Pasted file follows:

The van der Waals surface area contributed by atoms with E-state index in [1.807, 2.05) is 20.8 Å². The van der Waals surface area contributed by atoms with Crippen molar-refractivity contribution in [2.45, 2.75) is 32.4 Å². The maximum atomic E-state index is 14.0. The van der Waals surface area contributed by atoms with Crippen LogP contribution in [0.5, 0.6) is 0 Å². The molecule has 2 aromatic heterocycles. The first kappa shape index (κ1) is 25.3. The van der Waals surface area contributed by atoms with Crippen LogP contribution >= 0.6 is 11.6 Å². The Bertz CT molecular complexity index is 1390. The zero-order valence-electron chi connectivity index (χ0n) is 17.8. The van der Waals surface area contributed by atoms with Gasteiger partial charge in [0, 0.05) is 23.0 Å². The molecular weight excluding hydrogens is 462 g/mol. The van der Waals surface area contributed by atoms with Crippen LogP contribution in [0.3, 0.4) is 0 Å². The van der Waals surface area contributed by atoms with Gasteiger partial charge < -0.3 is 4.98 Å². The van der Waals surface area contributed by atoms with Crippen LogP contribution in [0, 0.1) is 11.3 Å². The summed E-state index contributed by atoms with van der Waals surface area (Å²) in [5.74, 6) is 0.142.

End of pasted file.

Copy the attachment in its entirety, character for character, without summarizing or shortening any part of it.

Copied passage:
The van der Waals surface area contributed by atoms with E-state index in [1.807, 2.05) is 20.8 Å². The van der Waals surface area contributed by atoms with Crippen molar-refractivity contribution in [2.45, 2.75) is 32.4 Å². The maximum atomic E-state index is 14.0. The van der Waals surface area contributed by atoms with Crippen LogP contribution in [0.5, 0.6) is 0 Å². The molecule has 2 aromatic heterocycles. The first kappa shape index (κ1) is 25.3. The van der Waals surface area contributed by atoms with Crippen LogP contribution >= 0.6 is 11.6 Å². The Bertz CT molecular complexity index is 1390. The zero-order valence-electron chi connectivity index (χ0n) is 17.8. The van der Waals surface area contributed by atoms with Gasteiger partial charge in [0, 0.05) is 23.0 Å². The molecular weight excluding hydrogens is 462 g/mol. The van der Waals surface area contributed by atoms with Crippen LogP contribution in [0.3, 0.4) is 0 Å². The van der Waals surface area contributed by atoms with Gasteiger partial charge < -0.3 is 4.98 Å². The van der Waals surface area contributed by atoms with Crippen LogP contribution in [0, 0.1) is 11.3 Å². The summed E-state index contributed by atoms with van der Waals surface area (Å²) in [5.74, 6) is 0.142.